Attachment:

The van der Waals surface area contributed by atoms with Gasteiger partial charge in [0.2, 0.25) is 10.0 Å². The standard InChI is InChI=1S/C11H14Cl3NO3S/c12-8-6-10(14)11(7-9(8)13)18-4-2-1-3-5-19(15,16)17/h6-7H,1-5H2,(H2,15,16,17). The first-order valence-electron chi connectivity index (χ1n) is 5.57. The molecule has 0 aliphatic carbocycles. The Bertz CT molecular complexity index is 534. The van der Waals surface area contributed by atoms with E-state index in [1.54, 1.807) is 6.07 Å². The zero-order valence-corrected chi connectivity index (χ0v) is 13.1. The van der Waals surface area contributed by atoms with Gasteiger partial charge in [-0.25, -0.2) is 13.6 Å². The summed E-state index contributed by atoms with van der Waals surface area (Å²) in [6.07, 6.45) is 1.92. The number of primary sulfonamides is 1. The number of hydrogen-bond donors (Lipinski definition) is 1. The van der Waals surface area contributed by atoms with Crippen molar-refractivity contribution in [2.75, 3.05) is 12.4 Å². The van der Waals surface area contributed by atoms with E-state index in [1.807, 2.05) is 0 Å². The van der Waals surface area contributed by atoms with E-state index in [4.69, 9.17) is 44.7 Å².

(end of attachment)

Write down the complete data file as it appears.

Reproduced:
The van der Waals surface area contributed by atoms with Gasteiger partial charge in [0.2, 0.25) is 10.0 Å². The standard InChI is InChI=1S/C11H14Cl3NO3S/c12-8-6-10(14)11(7-9(8)13)18-4-2-1-3-5-19(15,16)17/h6-7H,1-5H2,(H2,15,16,17). The first-order valence-electron chi connectivity index (χ1n) is 5.57. The molecule has 0 aliphatic carbocycles. The Bertz CT molecular complexity index is 534. The van der Waals surface area contributed by atoms with E-state index in [1.54, 1.807) is 6.07 Å². The zero-order valence-corrected chi connectivity index (χ0v) is 13.1. The van der Waals surface area contributed by atoms with Gasteiger partial charge in [-0.25, -0.2) is 13.6 Å². The summed E-state index contributed by atoms with van der Waals surface area (Å²) in [6.07, 6.45) is 1.92. The number of primary sulfonamides is 1. The number of hydrogen-bond donors (Lipinski definition) is 1. The van der Waals surface area contributed by atoms with Crippen molar-refractivity contribution in [2.75, 3.05) is 12.4 Å². The van der Waals surface area contributed by atoms with E-state index in [1.807, 2.05) is 0 Å². The van der Waals surface area contributed by atoms with E-state index in [4.69, 9.17) is 44.7 Å².